ELECTED OFFICIALS who talk the talk but don’t walk the walk are an unfortunate fact of American political life. That makes the veto by South Dakota Gov. Dennis Daugaard of a bill that would have restricted bathroom access for transgender students all the more noteworthy. Not only did Mr. Daugaard make clear that the measure mandated a solution to a problem that did not exist, but the Republican showed his commitment to local control, a bedrock principle of his party. His well-reasoned actions should serve as an example to lawmakers in other states where opportunistic politicians are targeting transgender people with legislation built on prejudice and false fears.
“House Bill 1008 does not address any pressing issue concerning the school districts of South Dakota,” Mr. Daugaard wrote Tuesday in vetoing a bill that would have required students to use public school bathrooms and locker rooms that correspond to their biological sex rather than their gender identity. The policy would have been the first of its kind in the nation, placing South Dakota and its governor under a microscope. So it was particularly important that Mr. Daugaard undertook careful deliberation, reviewing legislative hearing testimony and court cases and meeting with transgender students and their parents. “I saw things through their eyes in that sense,” he said.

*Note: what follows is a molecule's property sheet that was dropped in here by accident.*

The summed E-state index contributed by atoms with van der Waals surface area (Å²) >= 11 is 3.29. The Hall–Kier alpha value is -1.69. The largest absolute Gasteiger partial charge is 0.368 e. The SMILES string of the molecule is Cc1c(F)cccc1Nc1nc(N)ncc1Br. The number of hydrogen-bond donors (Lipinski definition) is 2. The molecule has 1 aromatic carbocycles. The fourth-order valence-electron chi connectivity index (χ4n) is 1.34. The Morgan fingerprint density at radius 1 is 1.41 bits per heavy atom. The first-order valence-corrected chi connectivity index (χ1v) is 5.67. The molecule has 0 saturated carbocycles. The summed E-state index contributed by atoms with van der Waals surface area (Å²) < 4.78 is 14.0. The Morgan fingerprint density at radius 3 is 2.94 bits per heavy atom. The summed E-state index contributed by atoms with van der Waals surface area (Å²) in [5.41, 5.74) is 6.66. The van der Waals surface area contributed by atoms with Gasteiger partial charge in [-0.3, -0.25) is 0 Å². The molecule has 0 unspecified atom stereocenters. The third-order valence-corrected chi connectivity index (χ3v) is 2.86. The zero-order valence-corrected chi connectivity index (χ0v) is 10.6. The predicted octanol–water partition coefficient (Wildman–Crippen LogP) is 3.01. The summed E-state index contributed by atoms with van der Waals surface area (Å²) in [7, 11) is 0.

Thanks to his efforts, he grasped the harm that could be caused by the legislation. Rightly, he concluded that these sometimes-challenging but rare situations are best navigated by families and school districts and not dictated by mandates that invite “conflict and litigation.”
The governor no doubt was aware that the bathroom bill would have put South Dakota at odds with federal policy. The Obama administration has determined that students have a civil right to use bathrooms and locker rooms in accordance with their gender identity. A landmark case brought by the Education Department against a school district in Palatine, Ill., was resolved after the district provided a female transgender student access to the girls’ locker room and privacy curtains.
That it was possible to work out reasonable accommodations in that case — and in other instances across the country that do not elicit headlines — is too often lost in the increasingly hysterical debate over transgender issues. The privacy of all students can be protected without singling out some for discrimination if reason — of the kind exhibited by Mr. Daugaard — is employed.